"What don’t want to see is that this tax reform is going to be paid for by magic," said Maya MacGuineas, president of the Center for a Responsible Federal Budget.
This week, Donald Trump decided to take ownership of the GOP tax reform effort by laying out a few broad guidelines. The guidelines are so broad, in fact, that many have rightly pointed out that it’s hard to make heads or tails of them. The deficit hawks at the Committee for a Responsible Federal Budget estimate that Trump’s framework could lose anywhere from $3 to $7 trillion in revenue over the next 10 years, which is a pretty big range.
“Right now, we are all about trying to figure out how to offset the cost of this framework and coming up with pro-growth tax reform ideas that won’t worsen our really dire fiscal situation,” said Maya MacGuineas, president of the nonpartisan Committee for a Responsible Federal Budget. “If the president pursues this proposal of seeing through the largest-ever tax cut rather than reform, he will also be the president who oversees the largest expansion of our country’s debt — and that’s probably not the legacy he’s looking for.”
Ms. MacGuineas said that her group had already started pulling together specific proposals to make the tax legislation less costly. The White House plan, for example, has thus far only made passing reference to proposals for closing loopholes and broadening the tax base, she said.
“It will be all hands on deck to try to come up with ideas,” Ms. MacGuineas said.
President Trump is on the right track by turning focus toward fixing our nation’s broken tax code. But so far, he is going about it all wrong.
CRFB President Maya MacGuineas weighs in on this CBS News This Morning report.
The key to those procedures: Any tax plan can’t increase budget deficits beyond a 10-year period. The Committee for a Responsible Federal Budget said Wednesday that the plan would cost about $5.5 trillion in lost revenue over a decade. Those limitations could lead Republicans to make some or all of the tax cuts temporary to limit the long-run fiscal effect.
Trump’s proposal now poses key tests for both parties. Republicans, who for years chided President Barack Obama about any plan to raise the deficit, must decide whether to back a plan that many budget experts calculate will add to record levels of government debt. The Committee for a Responsible Federal Budget said the plan would probably lead to a loss in government revenue by roughly $5.5 trillion over 10 years.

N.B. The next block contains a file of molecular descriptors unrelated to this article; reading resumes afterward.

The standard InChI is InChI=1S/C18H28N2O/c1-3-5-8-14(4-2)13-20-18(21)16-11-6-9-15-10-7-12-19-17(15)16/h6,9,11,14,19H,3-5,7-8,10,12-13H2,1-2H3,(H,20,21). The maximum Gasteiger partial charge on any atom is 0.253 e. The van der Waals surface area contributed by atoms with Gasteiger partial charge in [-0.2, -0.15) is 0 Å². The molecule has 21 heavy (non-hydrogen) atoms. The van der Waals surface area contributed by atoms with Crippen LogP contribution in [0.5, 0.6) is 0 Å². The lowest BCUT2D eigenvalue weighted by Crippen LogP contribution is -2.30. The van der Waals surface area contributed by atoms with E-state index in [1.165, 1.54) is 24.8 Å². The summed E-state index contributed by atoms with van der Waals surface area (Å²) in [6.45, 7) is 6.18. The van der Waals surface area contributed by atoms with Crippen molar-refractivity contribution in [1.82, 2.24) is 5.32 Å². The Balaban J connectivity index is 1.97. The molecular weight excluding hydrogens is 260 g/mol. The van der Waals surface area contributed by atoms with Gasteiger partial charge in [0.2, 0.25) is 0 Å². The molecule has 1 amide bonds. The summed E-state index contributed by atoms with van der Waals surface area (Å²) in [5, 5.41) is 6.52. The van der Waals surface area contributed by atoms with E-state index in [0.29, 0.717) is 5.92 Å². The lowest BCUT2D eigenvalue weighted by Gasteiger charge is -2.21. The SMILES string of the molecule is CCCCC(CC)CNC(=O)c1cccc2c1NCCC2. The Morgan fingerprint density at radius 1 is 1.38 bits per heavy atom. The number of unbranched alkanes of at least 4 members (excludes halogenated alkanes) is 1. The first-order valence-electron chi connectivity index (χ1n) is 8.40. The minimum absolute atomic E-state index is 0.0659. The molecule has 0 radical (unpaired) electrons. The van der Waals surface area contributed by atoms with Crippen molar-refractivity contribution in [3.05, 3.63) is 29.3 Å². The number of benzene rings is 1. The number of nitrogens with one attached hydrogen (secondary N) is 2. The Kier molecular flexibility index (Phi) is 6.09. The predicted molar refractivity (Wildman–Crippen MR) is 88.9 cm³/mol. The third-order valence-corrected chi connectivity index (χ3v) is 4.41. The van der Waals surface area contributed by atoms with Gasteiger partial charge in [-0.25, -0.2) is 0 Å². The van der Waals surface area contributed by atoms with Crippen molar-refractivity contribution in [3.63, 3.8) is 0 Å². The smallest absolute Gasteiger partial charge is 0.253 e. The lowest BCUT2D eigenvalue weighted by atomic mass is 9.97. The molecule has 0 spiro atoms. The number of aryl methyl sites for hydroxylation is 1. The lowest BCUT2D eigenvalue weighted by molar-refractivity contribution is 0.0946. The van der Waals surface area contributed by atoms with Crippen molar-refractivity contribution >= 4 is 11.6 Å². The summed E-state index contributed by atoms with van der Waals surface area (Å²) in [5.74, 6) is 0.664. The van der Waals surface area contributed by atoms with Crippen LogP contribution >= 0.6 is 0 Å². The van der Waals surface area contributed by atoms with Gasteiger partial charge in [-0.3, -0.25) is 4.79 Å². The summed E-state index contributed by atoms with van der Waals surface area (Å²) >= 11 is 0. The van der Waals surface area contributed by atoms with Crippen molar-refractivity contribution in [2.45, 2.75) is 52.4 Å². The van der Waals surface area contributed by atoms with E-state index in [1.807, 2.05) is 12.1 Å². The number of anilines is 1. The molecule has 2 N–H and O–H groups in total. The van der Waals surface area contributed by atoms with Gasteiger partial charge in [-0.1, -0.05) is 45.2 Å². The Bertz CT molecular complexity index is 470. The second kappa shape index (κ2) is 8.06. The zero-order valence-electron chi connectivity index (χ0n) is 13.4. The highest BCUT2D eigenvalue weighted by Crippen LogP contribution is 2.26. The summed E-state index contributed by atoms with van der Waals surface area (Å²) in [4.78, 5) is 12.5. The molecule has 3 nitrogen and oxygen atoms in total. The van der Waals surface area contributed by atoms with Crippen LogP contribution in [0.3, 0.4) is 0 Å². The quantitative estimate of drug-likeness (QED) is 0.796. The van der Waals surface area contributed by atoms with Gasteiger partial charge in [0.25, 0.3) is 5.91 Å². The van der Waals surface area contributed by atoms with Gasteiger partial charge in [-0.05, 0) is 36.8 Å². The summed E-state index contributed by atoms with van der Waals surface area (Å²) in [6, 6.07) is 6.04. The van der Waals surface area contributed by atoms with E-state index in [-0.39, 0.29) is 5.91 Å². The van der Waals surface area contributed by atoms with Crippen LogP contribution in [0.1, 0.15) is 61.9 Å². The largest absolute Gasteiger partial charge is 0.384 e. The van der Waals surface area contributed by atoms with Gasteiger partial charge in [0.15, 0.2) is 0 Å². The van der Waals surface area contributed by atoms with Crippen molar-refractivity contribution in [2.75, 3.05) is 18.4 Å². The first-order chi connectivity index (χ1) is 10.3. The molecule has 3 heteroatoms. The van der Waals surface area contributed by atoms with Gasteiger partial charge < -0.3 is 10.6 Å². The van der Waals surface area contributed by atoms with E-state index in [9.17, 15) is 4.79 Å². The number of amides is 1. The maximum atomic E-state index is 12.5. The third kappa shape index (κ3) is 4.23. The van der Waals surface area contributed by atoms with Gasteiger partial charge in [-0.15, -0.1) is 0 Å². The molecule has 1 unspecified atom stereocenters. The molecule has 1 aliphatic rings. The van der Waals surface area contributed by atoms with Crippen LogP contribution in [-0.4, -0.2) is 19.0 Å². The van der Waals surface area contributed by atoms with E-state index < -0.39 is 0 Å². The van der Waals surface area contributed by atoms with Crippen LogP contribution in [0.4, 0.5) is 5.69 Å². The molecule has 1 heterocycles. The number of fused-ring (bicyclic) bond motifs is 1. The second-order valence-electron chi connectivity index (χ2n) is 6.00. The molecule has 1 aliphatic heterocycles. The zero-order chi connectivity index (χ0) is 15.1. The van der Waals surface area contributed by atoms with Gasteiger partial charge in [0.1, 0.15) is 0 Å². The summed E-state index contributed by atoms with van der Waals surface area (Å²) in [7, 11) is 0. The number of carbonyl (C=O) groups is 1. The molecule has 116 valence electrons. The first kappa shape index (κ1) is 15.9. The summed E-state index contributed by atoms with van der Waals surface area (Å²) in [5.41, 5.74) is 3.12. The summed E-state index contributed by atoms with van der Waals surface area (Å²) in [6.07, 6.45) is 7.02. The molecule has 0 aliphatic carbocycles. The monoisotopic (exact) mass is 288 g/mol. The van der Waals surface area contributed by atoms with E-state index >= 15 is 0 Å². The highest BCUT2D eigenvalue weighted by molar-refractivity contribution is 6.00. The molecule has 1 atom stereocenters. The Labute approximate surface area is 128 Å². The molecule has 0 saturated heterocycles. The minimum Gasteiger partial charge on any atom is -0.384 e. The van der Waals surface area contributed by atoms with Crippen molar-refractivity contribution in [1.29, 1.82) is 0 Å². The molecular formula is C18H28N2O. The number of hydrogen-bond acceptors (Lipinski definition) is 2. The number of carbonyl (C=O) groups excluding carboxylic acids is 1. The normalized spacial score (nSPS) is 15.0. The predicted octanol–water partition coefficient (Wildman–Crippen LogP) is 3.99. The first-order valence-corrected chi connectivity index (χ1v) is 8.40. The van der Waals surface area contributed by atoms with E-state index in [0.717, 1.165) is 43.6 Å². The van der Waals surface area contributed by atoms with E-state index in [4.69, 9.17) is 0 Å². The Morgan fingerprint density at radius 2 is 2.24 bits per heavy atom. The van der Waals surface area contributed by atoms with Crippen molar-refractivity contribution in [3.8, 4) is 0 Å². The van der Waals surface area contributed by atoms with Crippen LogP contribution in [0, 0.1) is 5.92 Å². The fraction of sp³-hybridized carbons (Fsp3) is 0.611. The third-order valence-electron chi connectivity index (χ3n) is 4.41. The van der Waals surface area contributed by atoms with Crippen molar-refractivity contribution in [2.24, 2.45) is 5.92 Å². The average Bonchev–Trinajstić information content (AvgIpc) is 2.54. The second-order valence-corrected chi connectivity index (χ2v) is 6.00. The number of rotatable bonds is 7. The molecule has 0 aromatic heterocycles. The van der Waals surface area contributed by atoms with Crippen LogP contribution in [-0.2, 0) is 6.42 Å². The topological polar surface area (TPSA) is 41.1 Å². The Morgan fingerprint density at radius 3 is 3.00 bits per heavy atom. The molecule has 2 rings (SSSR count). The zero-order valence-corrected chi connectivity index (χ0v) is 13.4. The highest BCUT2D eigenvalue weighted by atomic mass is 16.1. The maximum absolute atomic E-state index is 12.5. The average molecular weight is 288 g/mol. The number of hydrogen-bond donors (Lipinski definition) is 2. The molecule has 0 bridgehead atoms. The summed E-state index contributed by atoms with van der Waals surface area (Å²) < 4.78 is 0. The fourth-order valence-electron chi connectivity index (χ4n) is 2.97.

“It seems the administration is using economic growth like magic beans: the cheap solution to all our problems,” said Maya MacGuineas, president of the Committee for a Responsible Federal Budget, a nonpartisan group that advocates fiscal restraint. “But there is no golden goose at the top of the tax-cut beanstalk, just mountains of debt.”
Ms. MacGuineas’s group estimates that Mr. Trump’s plan could reduce federal tax revenue by $3 trillion to $7 trillion over a decade. The economy would need to grow at a rate of 4.5 percent — more than double its projected rate, an unlikely prospect — to make the plan self-financing.
“If this tax reform is not paid for, it is backwards and disappointing. Tax reform is supposed to be done to create economic growth, not paid for by economic growth,” said Maya MacGuineas, president of the Committee for a Responsible Federal Budget. She argued that the negative impact of a rising national debt, including the risk of higher interest rates, would undercut the very economic growth Republicans claim to want. “This is maybe politically expedient, but it will be economically damaging and a real lost opportunity for the growth agenda we need to be pursuing,” she told me.
Discussing tax reform expectations for the market and the economy with Maya MacGuineas, Committee for a Responsible Federal Budget president.
“What I don’t want to see is that this tax reform is going to be paid for by magic,” said Maya Macguineas, president of the Committee for a Responsible Federal Budget, a group that advocates for deficit reduction.
Analysis from Maya MacGuineas, president of the Committee for a Responsible Federal Budget on Special Report with Bret Baier.
"We definitely need tax reform as a way to grow the economy," said Maya MacGuineas, president of the Committee for a Responsible Federal Budget.
But she said higher economic growth won't offset the plan's lost revenues and it needs to be paid for by reducing tax breaks or other measures.
"What I don’t want to see is that this tax reform is going to be paid for by magic," she said.
“This is all candy and no vegetables,” said Marc Goldwein, Committee for a Responsible Federal Budget. Goldwein said he thinks a 25-percent to 28-percent corporate tax rate would strike a good balance between economic competitiveness and fiscal responsibility.
Maya MacGuineas, a leading fiscal hawk who heads the non-partisan Committee for a Responsible Federal Budget, accused the White House in a statement of "using economic growth like magic beans" to hide their costs. Her group's early estimate of Trump's plan pegs its cost at $5.5 trillion without further offsets.
"A rate reduction that high is going to cost above 2 trillion dollars, and without a plan to pay for it, that's going to explode the debt", said CRFB President Maya MacGuineas on the NBC Nightly News with Lester Holt.